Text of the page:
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Category: Blog, The Ethics of War and Peace

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  1. David Speedie says:


    This is a most thoughtful and sober piece, unlike some of the febrile stuff on the airwaves. A few points, if I may:

    1. Kiev has offered “political dialogue…plan for decentralization.”
    The folks of east Ukraine may look askance at this velvet glove, given the iron fist of military action form the Poroshenko election on, and maybe my Scottish roots make me skeptical these days about “promises” for genuine devolution of authority.

    2. A candidate representing eastern interests could have run in the election in May: well, technically, of course, but the unconstitutional removal of Yanukovich [yes, he was a poor presidential specimen but also yes, it was illegitimate] pretty much decimated the Party of Regions and in the circumstances it would have been nigh impossible for a viable candidate to “emerge” [as old British Tory leaders used to do].

    3. Separatist support is/was “not as high as [leaders] claim”: every poll I’ve seen showed 60%+ in favor of robust decentralization AND against union with Russia. I come back to a slogan I read about in the early days post-Maidan: “We want to be with Russia, not part of Russia.”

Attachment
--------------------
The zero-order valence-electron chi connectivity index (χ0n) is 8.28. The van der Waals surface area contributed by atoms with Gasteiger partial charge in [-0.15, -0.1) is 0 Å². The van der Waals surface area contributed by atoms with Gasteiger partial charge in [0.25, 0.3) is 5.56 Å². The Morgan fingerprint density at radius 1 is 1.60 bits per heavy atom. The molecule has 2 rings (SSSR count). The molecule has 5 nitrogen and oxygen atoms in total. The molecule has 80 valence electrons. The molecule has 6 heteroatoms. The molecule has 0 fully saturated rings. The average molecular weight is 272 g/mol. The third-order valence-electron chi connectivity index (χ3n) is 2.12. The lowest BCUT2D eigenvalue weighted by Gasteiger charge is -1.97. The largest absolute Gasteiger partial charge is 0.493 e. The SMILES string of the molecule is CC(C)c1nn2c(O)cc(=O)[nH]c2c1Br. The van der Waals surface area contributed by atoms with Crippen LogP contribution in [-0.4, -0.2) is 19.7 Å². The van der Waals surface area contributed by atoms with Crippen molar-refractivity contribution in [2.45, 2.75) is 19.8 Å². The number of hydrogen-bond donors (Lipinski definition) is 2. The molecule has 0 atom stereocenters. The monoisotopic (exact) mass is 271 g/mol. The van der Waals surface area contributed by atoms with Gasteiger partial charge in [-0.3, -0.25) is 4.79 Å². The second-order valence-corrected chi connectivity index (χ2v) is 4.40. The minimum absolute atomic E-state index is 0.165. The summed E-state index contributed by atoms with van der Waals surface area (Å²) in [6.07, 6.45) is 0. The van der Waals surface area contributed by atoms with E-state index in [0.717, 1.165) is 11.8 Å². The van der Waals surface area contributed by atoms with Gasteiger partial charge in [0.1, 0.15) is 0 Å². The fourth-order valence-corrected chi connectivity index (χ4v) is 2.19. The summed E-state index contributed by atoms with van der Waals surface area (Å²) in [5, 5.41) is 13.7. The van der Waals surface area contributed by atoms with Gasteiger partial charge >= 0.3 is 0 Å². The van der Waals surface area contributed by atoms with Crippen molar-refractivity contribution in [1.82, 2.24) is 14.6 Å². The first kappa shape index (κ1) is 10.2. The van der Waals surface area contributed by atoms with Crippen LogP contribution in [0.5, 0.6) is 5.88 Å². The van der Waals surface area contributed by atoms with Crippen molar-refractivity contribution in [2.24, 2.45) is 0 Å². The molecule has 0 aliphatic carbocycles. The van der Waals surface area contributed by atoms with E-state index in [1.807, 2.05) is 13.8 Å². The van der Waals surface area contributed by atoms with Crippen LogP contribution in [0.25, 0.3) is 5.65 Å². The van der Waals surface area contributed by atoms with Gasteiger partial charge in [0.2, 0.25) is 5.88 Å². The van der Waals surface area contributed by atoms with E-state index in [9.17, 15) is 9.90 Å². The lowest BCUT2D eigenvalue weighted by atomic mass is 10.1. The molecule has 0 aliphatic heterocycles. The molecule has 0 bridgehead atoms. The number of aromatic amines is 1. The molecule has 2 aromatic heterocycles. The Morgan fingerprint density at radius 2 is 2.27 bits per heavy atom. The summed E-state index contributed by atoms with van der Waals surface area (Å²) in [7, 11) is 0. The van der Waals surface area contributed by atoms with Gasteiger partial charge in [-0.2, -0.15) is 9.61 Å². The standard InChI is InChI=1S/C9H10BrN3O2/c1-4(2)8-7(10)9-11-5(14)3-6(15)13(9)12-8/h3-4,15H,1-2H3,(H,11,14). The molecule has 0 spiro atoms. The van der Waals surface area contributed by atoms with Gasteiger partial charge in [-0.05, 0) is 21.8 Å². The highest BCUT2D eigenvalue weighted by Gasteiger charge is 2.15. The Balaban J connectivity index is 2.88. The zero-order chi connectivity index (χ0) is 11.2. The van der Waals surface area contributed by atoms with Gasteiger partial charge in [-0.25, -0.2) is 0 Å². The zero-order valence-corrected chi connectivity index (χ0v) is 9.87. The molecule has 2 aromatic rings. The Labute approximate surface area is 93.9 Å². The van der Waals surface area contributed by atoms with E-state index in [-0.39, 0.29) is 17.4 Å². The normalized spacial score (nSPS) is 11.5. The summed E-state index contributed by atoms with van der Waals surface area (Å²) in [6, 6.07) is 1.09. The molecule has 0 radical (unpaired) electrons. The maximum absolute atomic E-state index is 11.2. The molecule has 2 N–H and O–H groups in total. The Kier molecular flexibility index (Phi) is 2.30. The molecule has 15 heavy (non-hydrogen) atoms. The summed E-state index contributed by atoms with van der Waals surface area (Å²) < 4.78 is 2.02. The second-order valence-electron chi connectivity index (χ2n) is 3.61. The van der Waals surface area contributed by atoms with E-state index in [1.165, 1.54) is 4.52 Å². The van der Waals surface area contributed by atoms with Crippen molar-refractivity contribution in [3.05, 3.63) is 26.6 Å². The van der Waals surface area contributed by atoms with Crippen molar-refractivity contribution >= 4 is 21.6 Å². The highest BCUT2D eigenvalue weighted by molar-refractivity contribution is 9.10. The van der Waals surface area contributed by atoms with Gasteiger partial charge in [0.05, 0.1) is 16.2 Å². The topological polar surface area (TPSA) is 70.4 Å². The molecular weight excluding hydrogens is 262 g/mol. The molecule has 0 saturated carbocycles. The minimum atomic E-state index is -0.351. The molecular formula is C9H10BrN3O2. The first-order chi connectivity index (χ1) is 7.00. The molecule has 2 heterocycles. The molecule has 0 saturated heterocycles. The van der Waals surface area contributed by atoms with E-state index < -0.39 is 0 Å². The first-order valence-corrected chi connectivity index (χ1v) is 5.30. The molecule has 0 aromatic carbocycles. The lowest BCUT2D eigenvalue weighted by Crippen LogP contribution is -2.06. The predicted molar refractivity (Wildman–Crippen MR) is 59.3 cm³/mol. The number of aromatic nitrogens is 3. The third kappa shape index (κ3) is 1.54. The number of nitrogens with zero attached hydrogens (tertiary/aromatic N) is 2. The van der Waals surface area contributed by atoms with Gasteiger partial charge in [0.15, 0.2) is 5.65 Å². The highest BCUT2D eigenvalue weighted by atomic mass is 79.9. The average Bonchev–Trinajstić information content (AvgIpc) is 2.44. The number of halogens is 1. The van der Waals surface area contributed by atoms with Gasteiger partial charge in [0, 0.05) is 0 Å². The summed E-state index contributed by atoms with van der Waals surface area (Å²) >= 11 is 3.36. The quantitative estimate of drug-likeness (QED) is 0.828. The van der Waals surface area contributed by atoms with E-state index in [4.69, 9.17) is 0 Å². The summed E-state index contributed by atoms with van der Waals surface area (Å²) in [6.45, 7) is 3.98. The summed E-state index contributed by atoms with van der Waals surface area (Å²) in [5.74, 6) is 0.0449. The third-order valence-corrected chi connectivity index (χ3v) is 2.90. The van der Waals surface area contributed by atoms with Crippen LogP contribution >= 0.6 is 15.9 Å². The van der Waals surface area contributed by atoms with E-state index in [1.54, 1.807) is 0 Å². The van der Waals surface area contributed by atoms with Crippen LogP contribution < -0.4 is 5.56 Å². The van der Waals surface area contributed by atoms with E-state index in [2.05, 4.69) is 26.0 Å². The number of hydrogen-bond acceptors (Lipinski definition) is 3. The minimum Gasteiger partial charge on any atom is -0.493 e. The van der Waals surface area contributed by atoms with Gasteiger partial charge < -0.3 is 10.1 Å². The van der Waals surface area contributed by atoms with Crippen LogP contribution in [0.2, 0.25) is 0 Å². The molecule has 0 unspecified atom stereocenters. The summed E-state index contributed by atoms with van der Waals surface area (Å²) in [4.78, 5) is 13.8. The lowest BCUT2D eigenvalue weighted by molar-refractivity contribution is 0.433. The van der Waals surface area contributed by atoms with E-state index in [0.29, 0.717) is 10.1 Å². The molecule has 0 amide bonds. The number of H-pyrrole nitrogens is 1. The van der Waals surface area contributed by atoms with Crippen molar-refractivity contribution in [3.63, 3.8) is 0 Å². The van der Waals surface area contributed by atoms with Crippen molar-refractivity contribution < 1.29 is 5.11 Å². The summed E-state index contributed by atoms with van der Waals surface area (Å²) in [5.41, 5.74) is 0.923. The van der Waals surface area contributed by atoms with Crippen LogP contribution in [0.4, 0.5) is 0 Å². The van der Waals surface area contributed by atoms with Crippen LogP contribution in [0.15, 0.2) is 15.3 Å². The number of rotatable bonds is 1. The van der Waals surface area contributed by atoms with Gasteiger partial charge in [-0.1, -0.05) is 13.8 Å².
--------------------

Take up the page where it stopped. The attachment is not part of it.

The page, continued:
4. On your central, ethical question about provision of arms to nasty sub-state actors. Sad to say, the moral high ground is shaky underfoot, given our track record of arms supplies–for example to some Latin American actors in the past. Sad also to reflect on the Iranian Air 655 episode in 1988, comparable both in terms of lives lost, civilian innocents, and refusal to accept responsibility [even though we ended up making financial reparations!]

  2. JC says:

    Very interesting to see the commentary suggesting that President Obama sees the disaster in Ukraine as validating his decision not to send sophisticated weapons to Syria’s opposition groups, for precisely this reason that control over the weapons would be lost …